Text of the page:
You hear stories all the time about the strange behavior of people and animals during a full moon. I’ve always laughed at the stories and made jokes about it. Wednesday morning it was even better, we had a full moon and a total lunar eclipse of the full moon. It’s called a Blood Moon, because of the reddish glow the moon has at the peak of the eclipse. I think the eclipse caused the lunar waves to scatter and pull the earth into mass chaos.
As usual the craziness started on the morning walk. I took my camera along with the dogs to try and capture a few shots of the start of the eclipse. Both dogs were behaving well until we topped the hill and started down. At the bottom of the hill there was a truck parked on the side of the road with a man standing in the middle of the road holding a flashlight. He had attached a large hose to the fire hydrant and had opened the water valve to the hydrant causing water to gush across the street forming a large pool of water. He had the flashlight pointed down at the water looking for something. Now I don’t know about you but trying to see things floating around in rushing water is something I’ve not mastered. Maybe he just liked looking at rushing water in the dark, or maybe he was a victim of the lunar eclipse. Anyway seeing a man in the road that time of the morning is something the dogs don’t usually see, so consequently they took exception to his presence and let him know by barking and growling letting the man know whose road it was at 4:30 in the morning.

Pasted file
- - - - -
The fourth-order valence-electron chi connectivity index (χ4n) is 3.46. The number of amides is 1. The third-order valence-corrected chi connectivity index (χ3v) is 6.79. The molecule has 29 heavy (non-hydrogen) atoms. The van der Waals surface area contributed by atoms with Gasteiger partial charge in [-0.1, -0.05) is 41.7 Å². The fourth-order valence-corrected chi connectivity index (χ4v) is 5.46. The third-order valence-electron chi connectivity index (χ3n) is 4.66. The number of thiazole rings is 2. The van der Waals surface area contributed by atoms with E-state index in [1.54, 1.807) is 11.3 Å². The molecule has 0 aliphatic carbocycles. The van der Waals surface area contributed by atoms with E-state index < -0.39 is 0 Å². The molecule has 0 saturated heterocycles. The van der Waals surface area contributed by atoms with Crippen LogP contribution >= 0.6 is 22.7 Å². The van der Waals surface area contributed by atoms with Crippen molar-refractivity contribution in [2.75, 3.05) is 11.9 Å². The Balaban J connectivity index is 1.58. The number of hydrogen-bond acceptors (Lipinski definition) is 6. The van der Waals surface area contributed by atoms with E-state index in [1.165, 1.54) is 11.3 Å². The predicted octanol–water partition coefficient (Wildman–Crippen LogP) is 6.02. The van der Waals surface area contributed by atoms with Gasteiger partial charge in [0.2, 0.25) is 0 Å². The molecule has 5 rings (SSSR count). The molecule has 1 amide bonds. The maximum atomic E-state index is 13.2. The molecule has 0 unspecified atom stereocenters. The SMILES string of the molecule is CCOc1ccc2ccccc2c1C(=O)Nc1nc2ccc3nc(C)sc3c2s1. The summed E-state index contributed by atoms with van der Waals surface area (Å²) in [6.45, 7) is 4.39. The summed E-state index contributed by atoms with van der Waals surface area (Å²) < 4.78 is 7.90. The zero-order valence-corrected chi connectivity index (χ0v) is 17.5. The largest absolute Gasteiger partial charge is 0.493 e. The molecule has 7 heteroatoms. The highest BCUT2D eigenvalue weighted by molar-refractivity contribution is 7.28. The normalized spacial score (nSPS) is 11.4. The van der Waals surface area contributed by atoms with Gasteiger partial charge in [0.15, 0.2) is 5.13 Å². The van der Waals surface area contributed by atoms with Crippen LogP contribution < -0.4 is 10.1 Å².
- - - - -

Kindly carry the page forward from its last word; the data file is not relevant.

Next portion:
In a rush to get back home, get showered and dressed so I could get back out and take more pictures of the eclipse as it progressed across the sky, I pretty much dragged the dogs along, leaving little time for them to pee along the way. I rushed through putting on my makeup, luckily I applied mascara to both eyes, threw some clothes on and went looking for my tripod. Of course that morning I couldn’t find it and knowing I was running out of time I grabbed my camera and went outside looking for a better vantage spot to catch more of the eclipse. By then the moon had moved across the sky and the best spot meant a trek up a gravel road in the dark, the perfect location to twist an ankle. The eclipse was almost at its peak and the moon was well on its way to a full dark reddish color. I tried but couldn’t get any good shots without the tripod to hold the camera still long enough for the shutter to fully open and close and being on a gravel road probably wouldn’t been much better even if I had the tripod. Oh well, I tromped back down the road went back in the house and realized that the clothes I put on did not look good which necessitated a wardrobe change.